Colder temperatures are on the way to the UK, posing operational and safety challenges for the construction industry. Winter maintenance plans – and extra vigilance – are needed to make sure equipment and people are protected as cold snaps hit.
Here we outline which machinery and tools need the most attention during the colder months. Some tools require winter servicing, while others often need repairing as they’re susceptible to breaking down in wintry conditions. As well as tips on keeping equipment protected from cold weather, we’ll also examine how to avoid accidents during winter.
How often should you be carrying out machinery and equipment maintenance in the winter?
Potential damage comes from many angles in the winter: low temperatures, ice, gale-force winds, incessant rain. So it’s wise to conduct inspections on your machines and equipment before the worst of the weather hits, making sure anything that needs a service has a service.
Basic daily checks can unearth issues, particularly when carried out by machine operators. It’s especially important to examine equipment after heavy use, when cleaning should also be a priority. Stubborn mud and debris can affect performance and lead to longer term problems.
Which machinery could be impacted most?
Of course, excavators, grapplers and bulldozers will come into contact with plentiful dirt, resulting in greater cleaning demands. These machines – as well as other heavy plant equipment like telehandlers and cherry pickers – often need the highest levels of winter maintenance and care.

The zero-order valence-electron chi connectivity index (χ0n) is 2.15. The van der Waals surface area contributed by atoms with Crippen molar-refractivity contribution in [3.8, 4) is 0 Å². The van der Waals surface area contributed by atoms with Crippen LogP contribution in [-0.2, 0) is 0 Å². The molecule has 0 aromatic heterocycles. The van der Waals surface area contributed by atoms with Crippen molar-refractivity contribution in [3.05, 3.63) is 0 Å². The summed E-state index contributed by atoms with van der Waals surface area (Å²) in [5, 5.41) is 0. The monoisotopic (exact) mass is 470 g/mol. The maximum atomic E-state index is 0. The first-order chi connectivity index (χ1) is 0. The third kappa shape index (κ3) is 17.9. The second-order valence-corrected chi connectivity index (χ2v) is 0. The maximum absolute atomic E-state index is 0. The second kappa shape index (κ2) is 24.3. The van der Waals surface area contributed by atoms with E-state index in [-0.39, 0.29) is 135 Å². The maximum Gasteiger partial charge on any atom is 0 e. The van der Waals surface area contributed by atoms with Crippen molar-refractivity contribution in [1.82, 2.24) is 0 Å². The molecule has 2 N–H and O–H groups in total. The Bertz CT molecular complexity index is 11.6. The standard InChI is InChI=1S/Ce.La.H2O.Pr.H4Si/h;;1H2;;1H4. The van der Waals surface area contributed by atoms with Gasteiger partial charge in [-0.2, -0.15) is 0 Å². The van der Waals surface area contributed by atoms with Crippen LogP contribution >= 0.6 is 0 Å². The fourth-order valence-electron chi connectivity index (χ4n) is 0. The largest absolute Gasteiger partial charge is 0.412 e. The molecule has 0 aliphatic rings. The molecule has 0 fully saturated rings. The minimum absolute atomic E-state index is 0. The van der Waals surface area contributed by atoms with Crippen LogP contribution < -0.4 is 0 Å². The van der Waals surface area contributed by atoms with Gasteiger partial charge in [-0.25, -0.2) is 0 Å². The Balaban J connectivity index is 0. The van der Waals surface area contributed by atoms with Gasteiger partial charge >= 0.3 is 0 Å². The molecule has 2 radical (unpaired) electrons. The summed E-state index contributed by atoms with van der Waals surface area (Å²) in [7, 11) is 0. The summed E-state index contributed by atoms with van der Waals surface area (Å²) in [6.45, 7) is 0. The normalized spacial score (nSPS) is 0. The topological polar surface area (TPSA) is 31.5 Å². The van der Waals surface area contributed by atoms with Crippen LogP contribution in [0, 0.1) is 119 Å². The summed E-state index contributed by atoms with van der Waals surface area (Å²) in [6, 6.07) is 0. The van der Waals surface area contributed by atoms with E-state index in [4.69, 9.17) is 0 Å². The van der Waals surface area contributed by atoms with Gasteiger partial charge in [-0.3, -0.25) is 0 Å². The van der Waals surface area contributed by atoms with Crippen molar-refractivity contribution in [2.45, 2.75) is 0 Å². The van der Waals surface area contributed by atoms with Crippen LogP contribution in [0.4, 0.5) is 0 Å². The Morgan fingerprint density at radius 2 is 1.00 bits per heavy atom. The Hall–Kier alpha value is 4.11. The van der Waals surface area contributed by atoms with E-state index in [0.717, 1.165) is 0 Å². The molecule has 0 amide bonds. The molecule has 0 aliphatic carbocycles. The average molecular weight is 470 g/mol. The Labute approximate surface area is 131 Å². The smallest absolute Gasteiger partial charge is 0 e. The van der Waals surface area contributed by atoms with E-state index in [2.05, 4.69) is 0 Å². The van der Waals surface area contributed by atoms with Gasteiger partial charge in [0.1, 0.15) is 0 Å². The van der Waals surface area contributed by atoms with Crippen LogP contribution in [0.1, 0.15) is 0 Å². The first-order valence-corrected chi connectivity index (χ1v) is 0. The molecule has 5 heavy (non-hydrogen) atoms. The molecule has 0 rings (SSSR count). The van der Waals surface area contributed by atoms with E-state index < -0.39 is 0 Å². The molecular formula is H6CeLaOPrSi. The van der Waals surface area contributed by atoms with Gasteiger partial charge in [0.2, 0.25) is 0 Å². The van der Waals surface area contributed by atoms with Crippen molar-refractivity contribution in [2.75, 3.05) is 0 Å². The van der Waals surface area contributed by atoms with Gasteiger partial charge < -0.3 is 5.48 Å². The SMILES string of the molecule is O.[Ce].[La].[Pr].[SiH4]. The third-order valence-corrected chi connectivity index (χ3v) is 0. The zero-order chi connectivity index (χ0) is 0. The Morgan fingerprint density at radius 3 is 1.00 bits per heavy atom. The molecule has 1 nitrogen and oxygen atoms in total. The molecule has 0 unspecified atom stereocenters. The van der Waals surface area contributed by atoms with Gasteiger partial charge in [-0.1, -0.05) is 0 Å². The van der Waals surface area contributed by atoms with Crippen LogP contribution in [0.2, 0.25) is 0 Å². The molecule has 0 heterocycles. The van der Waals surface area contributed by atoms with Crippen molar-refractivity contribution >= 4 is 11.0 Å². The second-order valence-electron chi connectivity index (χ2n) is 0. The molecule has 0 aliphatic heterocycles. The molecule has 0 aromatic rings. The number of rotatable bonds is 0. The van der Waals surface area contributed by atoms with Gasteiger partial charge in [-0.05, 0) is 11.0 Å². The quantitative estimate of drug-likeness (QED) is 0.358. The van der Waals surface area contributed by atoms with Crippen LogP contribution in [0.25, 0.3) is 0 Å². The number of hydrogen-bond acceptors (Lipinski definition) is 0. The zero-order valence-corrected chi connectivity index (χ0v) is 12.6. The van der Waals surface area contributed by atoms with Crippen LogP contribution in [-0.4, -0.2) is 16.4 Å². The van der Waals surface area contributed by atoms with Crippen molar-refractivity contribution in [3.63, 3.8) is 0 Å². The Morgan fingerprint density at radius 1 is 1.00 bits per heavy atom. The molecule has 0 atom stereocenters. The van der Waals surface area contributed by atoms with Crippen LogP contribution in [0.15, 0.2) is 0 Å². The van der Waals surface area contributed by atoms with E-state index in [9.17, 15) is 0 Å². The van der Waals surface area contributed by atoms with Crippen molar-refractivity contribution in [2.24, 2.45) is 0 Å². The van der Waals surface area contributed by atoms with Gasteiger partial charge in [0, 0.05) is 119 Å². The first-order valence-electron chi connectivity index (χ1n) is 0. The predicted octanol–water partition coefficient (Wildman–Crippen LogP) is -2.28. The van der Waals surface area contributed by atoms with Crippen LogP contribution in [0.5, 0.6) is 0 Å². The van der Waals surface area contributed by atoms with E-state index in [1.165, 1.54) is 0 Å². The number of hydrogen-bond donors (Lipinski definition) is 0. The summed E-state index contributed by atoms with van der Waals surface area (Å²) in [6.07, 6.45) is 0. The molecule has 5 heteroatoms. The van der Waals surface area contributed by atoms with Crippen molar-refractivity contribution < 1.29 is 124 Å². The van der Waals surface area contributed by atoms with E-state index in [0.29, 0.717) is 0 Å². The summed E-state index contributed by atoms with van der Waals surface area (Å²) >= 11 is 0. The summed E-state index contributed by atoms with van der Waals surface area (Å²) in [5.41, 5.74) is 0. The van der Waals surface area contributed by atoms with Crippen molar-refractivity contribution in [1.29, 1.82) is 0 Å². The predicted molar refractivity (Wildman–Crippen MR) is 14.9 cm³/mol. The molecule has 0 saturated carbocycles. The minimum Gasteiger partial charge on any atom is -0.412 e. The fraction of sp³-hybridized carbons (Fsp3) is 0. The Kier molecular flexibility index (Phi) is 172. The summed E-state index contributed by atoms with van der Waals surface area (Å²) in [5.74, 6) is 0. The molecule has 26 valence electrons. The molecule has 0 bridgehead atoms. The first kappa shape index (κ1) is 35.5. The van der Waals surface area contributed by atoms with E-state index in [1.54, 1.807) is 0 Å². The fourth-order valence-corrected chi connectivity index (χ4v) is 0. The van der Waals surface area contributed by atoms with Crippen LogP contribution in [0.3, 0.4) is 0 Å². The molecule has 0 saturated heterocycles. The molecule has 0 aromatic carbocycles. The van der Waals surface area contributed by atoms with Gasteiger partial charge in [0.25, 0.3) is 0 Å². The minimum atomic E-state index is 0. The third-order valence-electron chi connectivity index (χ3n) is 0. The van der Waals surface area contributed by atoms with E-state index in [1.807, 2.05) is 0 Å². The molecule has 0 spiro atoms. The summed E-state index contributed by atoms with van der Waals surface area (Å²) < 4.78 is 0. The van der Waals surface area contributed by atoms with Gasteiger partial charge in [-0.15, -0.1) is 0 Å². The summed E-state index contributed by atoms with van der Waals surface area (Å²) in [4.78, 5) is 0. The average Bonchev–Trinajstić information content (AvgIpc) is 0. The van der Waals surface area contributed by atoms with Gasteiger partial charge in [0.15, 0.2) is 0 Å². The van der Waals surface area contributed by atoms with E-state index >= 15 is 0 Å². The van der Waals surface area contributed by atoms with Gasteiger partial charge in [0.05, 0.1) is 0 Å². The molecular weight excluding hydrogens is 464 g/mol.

If you can, it’s best to keep heavy plant equipment under shelter, ideally heated. If that’s not possible, maintaining dry conditions – even with a tarpaulin – is a must. You should also periodically start these machines up and move them around at least once a week, to prevent engine problems when you come to use the equipment.
Checking batteries every now and again is a necessity, moving them indoors if temperatures go below zero. Keeping an eye on battery electrolyte levels is another way to guard against issues.
Anything with wheels – from graders and compactors to loaders – will need its tyres checking before being packed away for the winter. Make sure they match the level detailed in the user manual, and watch out for any signs of wear or cracking.
The user manual will also come in useful when thinking about oil, which can thicken in the cold and affect machinery joints. When replacing fluids like oil, make certain to leave some space for expansion, particularly for diesel exhaust fluid, which can freeze at low temperatures.
What is a winter maintenance plan?
A winter maintenance simply outlines the processes and systems you need to protect your equipment and make your site safe during the colder months. Planning ahead will mean you avoid last-minute or ad hoc rushes to prevent damage or fix problems.
To figure out what you need to include, you’ll need to carry out site surveys and risk assessments. Key areas will include:
- Equipment and materials storage
- Equipment maintenance and checks
- How to keep roads and walkways clear